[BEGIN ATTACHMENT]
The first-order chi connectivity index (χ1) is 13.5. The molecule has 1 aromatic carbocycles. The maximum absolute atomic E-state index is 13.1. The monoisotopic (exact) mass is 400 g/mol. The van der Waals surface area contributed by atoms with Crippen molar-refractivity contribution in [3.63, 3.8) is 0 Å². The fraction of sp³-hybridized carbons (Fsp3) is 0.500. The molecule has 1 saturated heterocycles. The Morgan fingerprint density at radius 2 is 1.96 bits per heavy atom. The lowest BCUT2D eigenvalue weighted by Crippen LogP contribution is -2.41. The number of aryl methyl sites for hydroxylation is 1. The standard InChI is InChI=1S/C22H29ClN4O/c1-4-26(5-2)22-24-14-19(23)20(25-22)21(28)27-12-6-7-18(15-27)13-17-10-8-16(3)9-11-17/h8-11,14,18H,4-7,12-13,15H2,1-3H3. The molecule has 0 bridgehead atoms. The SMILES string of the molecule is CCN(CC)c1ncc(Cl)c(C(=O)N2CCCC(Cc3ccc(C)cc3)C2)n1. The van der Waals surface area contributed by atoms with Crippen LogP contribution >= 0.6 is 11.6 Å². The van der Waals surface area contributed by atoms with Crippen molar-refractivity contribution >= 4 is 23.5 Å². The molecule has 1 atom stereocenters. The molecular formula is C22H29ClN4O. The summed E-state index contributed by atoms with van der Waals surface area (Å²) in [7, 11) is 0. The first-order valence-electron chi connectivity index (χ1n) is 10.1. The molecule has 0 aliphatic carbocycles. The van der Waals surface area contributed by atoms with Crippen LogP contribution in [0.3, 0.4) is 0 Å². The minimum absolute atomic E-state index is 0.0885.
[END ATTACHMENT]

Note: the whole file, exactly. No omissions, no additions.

The first-order chi connectivity index (χ1) is 13.5. The molecule has 1 aromatic carbocycles. The maximum absolute atomic E-state index is 13.1. The monoisotopic (exact) mass is 400 g/mol. The van der Waals surface area contributed by atoms with Crippen molar-refractivity contribution in [3.63, 3.8) is 0 Å². The fraction of sp³-hybridized carbons (Fsp3) is 0.500. The molecule has 1 saturated heterocycles. The Morgan fingerprint density at radius 2 is 1.96 bits per heavy atom. The lowest BCUT2D eigenvalue weighted by Crippen LogP contribution is -2.41. The number of aryl methyl sites for hydroxylation is 1. The standard InChI is InChI=1S/C22H29ClN4O/c1-4-26(5-2)22-24-14-19(23)20(25-22)21(28)27-12-6-7-18(15-27)13-17-10-8-16(3)9-11-17/h8-11,14,18H,4-7,12-13,15H2,1-3H3. The molecule has 0 bridgehead atoms. The SMILES string of the molecule is CCN(CC)c1ncc(Cl)c(C(=O)N2CCCC(Cc3ccc(C)cc3)C2)n1. The van der Waals surface area contributed by atoms with Crippen LogP contribution >= 0.6 is 11.6 Å². The van der Waals surface area contributed by atoms with Crippen molar-refractivity contribution >= 4 is 23.5 Å². The molecule has 1 atom stereocenters. The molecular formula is C22H29ClN4O. The summed E-state index contributed by atoms with van der Waals surface area (Å²) in [7, 11) is 0. The first-order valence-electron chi connectivity index (χ1n) is 10.1. The molecule has 0 aliphatic carbocycles. The van der Waals surface area contributed by atoms with Crippen LogP contribution in [0.3, 0.4) is 0 Å². The minimum absolute atomic E-state index is 0.0885.